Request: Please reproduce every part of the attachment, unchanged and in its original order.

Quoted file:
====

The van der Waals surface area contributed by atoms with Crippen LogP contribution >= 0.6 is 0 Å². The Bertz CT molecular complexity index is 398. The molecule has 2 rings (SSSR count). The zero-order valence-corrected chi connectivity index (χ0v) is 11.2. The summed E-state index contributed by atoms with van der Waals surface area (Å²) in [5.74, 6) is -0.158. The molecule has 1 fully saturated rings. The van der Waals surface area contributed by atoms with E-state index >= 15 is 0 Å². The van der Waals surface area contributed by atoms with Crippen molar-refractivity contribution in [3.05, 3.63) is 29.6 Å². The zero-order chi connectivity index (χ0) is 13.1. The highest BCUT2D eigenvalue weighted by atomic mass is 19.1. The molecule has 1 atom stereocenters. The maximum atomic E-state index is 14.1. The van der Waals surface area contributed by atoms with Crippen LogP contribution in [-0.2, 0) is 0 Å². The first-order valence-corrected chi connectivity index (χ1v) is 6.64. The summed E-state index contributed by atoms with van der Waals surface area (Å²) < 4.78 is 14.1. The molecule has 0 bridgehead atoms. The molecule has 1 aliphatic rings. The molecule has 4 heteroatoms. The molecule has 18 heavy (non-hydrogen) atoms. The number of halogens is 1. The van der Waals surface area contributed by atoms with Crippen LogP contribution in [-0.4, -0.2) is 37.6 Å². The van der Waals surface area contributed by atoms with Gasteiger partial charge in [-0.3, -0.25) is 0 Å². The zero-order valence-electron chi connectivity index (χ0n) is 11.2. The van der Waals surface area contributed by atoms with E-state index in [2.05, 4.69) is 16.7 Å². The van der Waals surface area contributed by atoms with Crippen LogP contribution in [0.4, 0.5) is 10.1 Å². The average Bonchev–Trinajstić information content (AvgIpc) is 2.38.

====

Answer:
The van der Waals surface area contributed by atoms with Crippen LogP contribution >= 0.6 is 0 Å². The Bertz CT molecular complexity index is 398. The molecule has 2 rings (SSSR count). The zero-order valence-corrected chi connectivity index (χ0v) is 11.2. The summed E-state index contributed by atoms with van der Waals surface area (Å²) in [5.74, 6) is -0.158. The molecule has 1 fully saturated rings. The van der Waals surface area contributed by atoms with E-state index >= 15 is 0 Å². The van der Waals surface area contributed by atoms with Crippen molar-refractivity contribution in [3.05, 3.63) is 29.6 Å². The zero-order chi connectivity index (χ0) is 13.1. The highest BCUT2D eigenvalue weighted by atomic mass is 19.1. The molecule has 1 atom stereocenters. The maximum atomic E-state index is 14.1. The van der Waals surface area contributed by atoms with Crippen LogP contribution in [-0.2, 0) is 0 Å². The first-order valence-corrected chi connectivity index (χ1v) is 6.64. The summed E-state index contributed by atoms with van der Waals surface area (Å²) < 4.78 is 14.1. The molecule has 0 bridgehead atoms. The molecule has 1 aliphatic rings. The molecule has 4 heteroatoms. The molecule has 18 heavy (non-hydrogen) atoms. The number of halogens is 1. The van der Waals surface area contributed by atoms with Crippen LogP contribution in [-0.4, -0.2) is 37.6 Å². The van der Waals surface area contributed by atoms with Gasteiger partial charge in [-0.3, -0.25) is 0 Å². The zero-order valence-electron chi connectivity index (χ0n) is 11.2. The van der Waals surface area contributed by atoms with E-state index in [2.05, 4.69) is 16.7 Å². The van der Waals surface area contributed by atoms with Crippen LogP contribution in [0.4, 0.5) is 10.1 Å². The average Bonchev–Trinajstić information content (AvgIpc) is 2.38.